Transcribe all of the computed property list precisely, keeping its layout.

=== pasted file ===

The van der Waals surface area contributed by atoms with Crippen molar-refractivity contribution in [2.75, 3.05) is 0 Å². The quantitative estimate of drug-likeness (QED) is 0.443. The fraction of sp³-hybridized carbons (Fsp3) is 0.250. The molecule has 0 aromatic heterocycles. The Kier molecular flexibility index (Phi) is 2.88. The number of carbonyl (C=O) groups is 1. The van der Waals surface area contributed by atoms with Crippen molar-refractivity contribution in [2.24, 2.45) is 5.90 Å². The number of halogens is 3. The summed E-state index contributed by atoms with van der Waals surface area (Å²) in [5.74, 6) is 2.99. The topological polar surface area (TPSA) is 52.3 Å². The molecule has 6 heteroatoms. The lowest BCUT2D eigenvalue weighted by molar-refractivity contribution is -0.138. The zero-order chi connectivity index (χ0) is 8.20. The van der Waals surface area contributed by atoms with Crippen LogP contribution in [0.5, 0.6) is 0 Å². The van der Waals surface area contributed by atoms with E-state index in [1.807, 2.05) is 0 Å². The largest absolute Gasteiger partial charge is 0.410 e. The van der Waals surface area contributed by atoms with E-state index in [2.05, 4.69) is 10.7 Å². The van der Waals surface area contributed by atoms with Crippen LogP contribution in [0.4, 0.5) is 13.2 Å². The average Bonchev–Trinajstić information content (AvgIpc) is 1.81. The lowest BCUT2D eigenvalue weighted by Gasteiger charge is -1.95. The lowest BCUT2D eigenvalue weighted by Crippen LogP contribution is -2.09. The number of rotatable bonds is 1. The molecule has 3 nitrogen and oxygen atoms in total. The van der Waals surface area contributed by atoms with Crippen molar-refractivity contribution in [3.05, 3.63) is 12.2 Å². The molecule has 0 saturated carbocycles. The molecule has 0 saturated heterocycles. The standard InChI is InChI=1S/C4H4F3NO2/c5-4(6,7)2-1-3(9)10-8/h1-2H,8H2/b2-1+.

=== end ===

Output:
The van der Waals surface area contributed by atoms with Crippen molar-refractivity contribution in [2.75, 3.05) is 0 Å². The quantitative estimate of drug-likeness (QED) is 0.443. The fraction of sp³-hybridized carbons (Fsp3) is 0.250. The molecule has 0 aromatic heterocycles. The Kier molecular flexibility index (Phi) is 2.88. The number of carbonyl (C=O) groups is 1. The van der Waals surface area contributed by atoms with Crippen molar-refractivity contribution in [2.24, 2.45) is 5.90 Å². The number of halogens is 3. The summed E-state index contributed by atoms with van der Waals surface area (Å²) in [5.74, 6) is 2.99. The topological polar surface area (TPSA) is 52.3 Å². The molecule has 6 heteroatoms. The lowest BCUT2D eigenvalue weighted by molar-refractivity contribution is -0.138. The zero-order chi connectivity index (χ0) is 8.20. The van der Waals surface area contributed by atoms with Crippen LogP contribution in [0.5, 0.6) is 0 Å². The van der Waals surface area contributed by atoms with E-state index in [1.807, 2.05) is 0 Å². The largest absolute Gasteiger partial charge is 0.410 e. The van der Waals surface area contributed by atoms with E-state index in [2.05, 4.69) is 10.7 Å². The van der Waals surface area contributed by atoms with Crippen LogP contribution in [0.4, 0.5) is 13.2 Å². The average Bonchev–Trinajstić information content (AvgIpc) is 1.81. The lowest BCUT2D eigenvalue weighted by Gasteiger charge is -1.95. The lowest BCUT2D eigenvalue weighted by Crippen LogP contribution is -2.09. The number of rotatable bonds is 1. The molecule has 3 nitrogen and oxygen atoms in total. The van der Waals surface area contributed by atoms with Crippen molar-refractivity contribution in [3.05, 3.63) is 12.2 Å². The molecule has 0 saturated carbocycles. The molecule has 0 saturated heterocycles. The standard InChI is InChI=1S/C4H4F3NO2/c5-4(6,7)2-1-3(9)10-8/h1-2H,8H2/b2-1+.